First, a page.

Duterte says only empty tribal schools would be bombed

In this July 24, 2017, file photo, Philippine President Rodrigo Duterte addresses thousands of protesters following his state of the nation address in Quezon city, northeast of Manila, Philippines. Human rights groups asked the Philippine president to withdraw his threat to order airstrikes against tribal schools he accused of teaching students to become communist rebels. (AP Photo/Bullit Marquez, File)
In this Monday, July 24, 2017, photo, young Indigenous People known as Lumads display a banner as they join a march of thousands of protesters to coincide with the state of the nation address of Philippine President Rodrigo Duterte in Quezon city, northeast of Manila, Philippines. Human rights groups asked Duterte Wednesday, July 26, 2017, to retract a threat to order airstrikes against tribal schools he accused of teaching students to become communist rebels, warning such an attack would constitute a war crime. U.S.-based Human Rights Watch said international humanitarian law "prohibits attacks on schools and other civilian structures unless they are being used for military purposes," adding that deliberate attacks on civilians, including students and teachers, "is also a war crime." (AP Photo/Bullit Marquez)

MANILA, Philippines — The Philippine president said his threat to launch airstrikes against tribal schools because they allegedly teach subversion would apply only when the buildings are empty, a clarification that still raised concern he was advocating a war crime.

President Rodrigo Duterte responded to a question in a news conference late Thursday that the bombings will be done at night and maintained that the schools were teaching students to become subversives and were operating without government permits.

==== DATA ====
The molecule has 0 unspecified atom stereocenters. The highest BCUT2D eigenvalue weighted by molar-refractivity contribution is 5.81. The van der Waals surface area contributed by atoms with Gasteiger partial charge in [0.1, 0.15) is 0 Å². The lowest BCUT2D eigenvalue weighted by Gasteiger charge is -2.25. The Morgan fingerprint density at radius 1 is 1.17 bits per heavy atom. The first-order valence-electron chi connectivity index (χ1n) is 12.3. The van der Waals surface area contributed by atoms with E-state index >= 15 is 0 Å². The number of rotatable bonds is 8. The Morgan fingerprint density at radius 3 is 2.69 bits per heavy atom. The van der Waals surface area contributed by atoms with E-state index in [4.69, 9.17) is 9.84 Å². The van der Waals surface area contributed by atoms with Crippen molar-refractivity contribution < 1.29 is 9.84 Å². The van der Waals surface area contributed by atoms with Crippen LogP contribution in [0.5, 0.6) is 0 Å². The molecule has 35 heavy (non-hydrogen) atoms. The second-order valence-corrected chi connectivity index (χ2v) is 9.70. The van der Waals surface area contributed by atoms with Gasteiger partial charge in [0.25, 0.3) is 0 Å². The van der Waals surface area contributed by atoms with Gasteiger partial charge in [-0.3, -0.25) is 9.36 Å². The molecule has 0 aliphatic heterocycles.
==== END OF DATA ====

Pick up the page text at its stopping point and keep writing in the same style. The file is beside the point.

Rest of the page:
Still, Carlos Conde of the U.S.-based Human Rights Watch said Friday that bombing even unoccupied school buildings is still a violation of international humanitarian law and constitutes a war crime.

"I didn't say that I'll bomb those if there are people, so I asked them to go away from there, meaning I'll destroy those because you are using a school without a license," Duterte said. "I didn't say I'll kill the children. Far from it actually. I'll free the children from perdition because they'll learn to be like you."

"I have every reason to stop it because you are producing another generation of haters," he said. "Don't fool me. You teach nothing there but socialism and killings."

In a news conference late Monday after delivering his annual state of the nation address, Duterte condemned the insurgents for destroying bridges and torching schools in the countryside. But he said the rebels were sparing Lumad or indigenous schools, which he alleged were operating under guerrilla control without permits from the government's education department.

"Get out of there, I'm telling the Lumads now. I'll have those bombed, including your structures," Duterte said then. "I will use the armed forces, the Philippine air force. I'll really have those bombed ... because you are operating illegally and you are teaching the children to rebel against government."

Activists have expressed concern that government troops may use Duterte's threat as a pretext to attack Lumad schools and communities, which they say are also threatened by the security forces of big mining companies because of the Lumads' resistance to mining.

The non-governmental Save Our Schools Network has tallied at least 68 military attacks affecting 89 Lumad schools since last July. Military spokesman Brig. Gen. Restituto Padilla denied soldiers were behind the attacks and said troops have gone to tribal communities to secure them and allow government-recognized schools to be established.

Human Rights Watch and Manila-based activists said that by calling for an attack on schools, Duterte is directing the military to commit war crimes.

Conde urged Duterte to sign the 2015 Safe Schools Declaration, which commits governments to supporting the protection of students, teachers and schools in times of armed conflict.

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